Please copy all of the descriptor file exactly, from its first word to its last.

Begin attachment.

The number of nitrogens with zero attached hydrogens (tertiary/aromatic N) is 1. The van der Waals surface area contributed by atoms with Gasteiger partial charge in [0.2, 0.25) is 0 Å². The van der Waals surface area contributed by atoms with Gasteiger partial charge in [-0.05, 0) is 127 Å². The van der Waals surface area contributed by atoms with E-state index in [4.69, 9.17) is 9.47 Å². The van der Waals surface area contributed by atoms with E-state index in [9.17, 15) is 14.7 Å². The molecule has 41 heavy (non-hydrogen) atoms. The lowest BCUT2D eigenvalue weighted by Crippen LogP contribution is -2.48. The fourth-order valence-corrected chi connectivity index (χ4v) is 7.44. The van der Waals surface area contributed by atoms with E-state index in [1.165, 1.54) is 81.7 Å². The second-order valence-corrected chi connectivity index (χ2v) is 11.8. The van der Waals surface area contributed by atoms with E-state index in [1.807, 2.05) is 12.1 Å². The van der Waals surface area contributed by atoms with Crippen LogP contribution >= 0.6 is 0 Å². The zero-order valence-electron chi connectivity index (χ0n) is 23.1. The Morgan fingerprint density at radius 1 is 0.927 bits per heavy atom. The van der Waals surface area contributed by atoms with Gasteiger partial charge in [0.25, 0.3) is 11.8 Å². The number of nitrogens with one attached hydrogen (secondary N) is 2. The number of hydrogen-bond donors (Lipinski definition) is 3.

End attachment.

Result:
The number of nitrogens with zero attached hydrogens (tertiary/aromatic N) is 1. The van der Waals surface area contributed by atoms with Gasteiger partial charge in [0.2, 0.25) is 0 Å². The van der Waals surface area contributed by atoms with Gasteiger partial charge in [-0.05, 0) is 127 Å². The van der Waals surface area contributed by atoms with E-state index in [4.69, 9.17) is 9.47 Å². The van der Waals surface area contributed by atoms with E-state index in [9.17, 15) is 14.7 Å². The molecule has 41 heavy (non-hydrogen) atoms. The lowest BCUT2D eigenvalue weighted by Crippen LogP contribution is -2.48. The fourth-order valence-corrected chi connectivity index (χ4v) is 7.44. The van der Waals surface area contributed by atoms with E-state index in [1.165, 1.54) is 81.7 Å². The second-order valence-corrected chi connectivity index (χ2v) is 11.8. The van der Waals surface area contributed by atoms with E-state index in [1.807, 2.05) is 12.1 Å². The van der Waals surface area contributed by atoms with Crippen LogP contribution >= 0.6 is 0 Å². The zero-order valence-electron chi connectivity index (χ0n) is 23.1. The Morgan fingerprint density at radius 1 is 0.927 bits per heavy atom. The van der Waals surface area contributed by atoms with Gasteiger partial charge in [0.25, 0.3) is 11.8 Å². The number of nitrogens with one attached hydrogen (secondary N) is 2. The number of hydrogen-bond donors (Lipinski definition) is 3.